Bloke tricked Facebook and Google into paying him $172 million

Credit: Google/Facebook/Associated Press

Bloke tricked Facebook and Google into paying him $172 million

We’ve all heard of get-rich-quick schemes, but even though most of us probably harbour something of a desire to make one work, not many of us really think they’re all they’re cracked up to be. Sometimes, though, these schemes do pay dividends. It doesn’t happen often, and it’s not exactly a reliable science, but it can work. Of course, most of the time you run the risk of getting yourself in the s**t, even if you do make yourself very f**ken rich in a short period of time.

One bloke who had the vision, the nous and the testicular fortitude to act on his plan to get-rich-quick, is Evaldas Rimasauskas. It all went arse over tit, but he did make himself a fair amount of cold hard cash for his efforts.

Credit: Associated Press

And when we say, a fair amount of cash, we’re talking $172 million dollarydoos. How did he get it? He f**ken rorted Google and Facebook! The balls on this guy. Deadset.

Anyway, Evaldas is a Lithuanian bloke and he made his coin – and sealed his eventual fate – with phishing emails that targeted the two tech giants. Essentially, he rigged up a bunch of dodgy invoices that mimicked those sent by big Asian companies Google and Facebook regularly pay millions to.

Of course, he was eventually caught. A spokesperson for Google said, “We detected this fraud and promptly alerted the authorities. We recouped the funds, and we’re pleased this matter is resolved.”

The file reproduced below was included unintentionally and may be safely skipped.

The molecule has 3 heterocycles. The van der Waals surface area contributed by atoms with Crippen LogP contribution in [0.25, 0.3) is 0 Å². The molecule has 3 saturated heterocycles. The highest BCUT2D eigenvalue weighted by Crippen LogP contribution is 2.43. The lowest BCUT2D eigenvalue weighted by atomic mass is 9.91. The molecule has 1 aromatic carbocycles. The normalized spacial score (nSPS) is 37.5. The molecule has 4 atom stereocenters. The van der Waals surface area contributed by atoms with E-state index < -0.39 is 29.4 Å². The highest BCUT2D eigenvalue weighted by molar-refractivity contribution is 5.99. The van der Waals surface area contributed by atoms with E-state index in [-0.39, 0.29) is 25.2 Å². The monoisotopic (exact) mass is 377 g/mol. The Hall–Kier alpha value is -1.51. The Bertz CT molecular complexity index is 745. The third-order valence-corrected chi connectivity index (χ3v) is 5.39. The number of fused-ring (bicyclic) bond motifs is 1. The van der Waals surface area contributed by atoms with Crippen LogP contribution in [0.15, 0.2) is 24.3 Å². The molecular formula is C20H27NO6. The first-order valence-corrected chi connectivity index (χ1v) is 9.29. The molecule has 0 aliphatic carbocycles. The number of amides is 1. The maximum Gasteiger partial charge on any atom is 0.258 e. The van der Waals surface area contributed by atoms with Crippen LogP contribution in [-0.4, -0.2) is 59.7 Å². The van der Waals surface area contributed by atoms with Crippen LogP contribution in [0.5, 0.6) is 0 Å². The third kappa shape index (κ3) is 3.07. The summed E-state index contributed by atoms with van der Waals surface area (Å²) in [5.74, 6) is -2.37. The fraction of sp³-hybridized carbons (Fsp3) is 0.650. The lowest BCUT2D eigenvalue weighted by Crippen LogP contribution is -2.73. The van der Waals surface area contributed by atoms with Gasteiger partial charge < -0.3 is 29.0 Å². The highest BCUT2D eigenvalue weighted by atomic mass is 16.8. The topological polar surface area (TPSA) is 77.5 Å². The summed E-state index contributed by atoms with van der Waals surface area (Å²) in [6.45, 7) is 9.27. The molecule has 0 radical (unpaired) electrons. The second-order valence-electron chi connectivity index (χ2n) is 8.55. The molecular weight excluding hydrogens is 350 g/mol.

Rimasauskas realising how big his butthole’s going to get in prison. Credit: Associated Press

Facebook also reported that, “Facebook recovered the bulk of the funds shortly after the incident and has been co-operating with law enforcement in its investigation.”

The cheeky bugger pled guilty and is on his way to prison thanks to a plea deal which saw him forfeit fifty-million dollars. It’s ‘unclear’ what happened to the rest of the money.

US Attorney Geoffrey S Berman. Credit: New York Times

A US Attorney, Geoffrey S Berman, said:

“Rimasauskas thought he could hide behind a computer screen halfway across the world while he conducted his fraudulent scheme, but as he has learned, the arms of American justice are long, and he now faces significant time in a US prison.”

We guess he’ll just have to cry into all those missing millions.

Final thought: Let us know in the comments if you think that keeping a fair share of that cash makes ‘significant’ jail time worth it. We kinda think it might, but then, how do you put a price on freedom. If you’re supporting your family, it’s got to be easier, but she’s a curly one.

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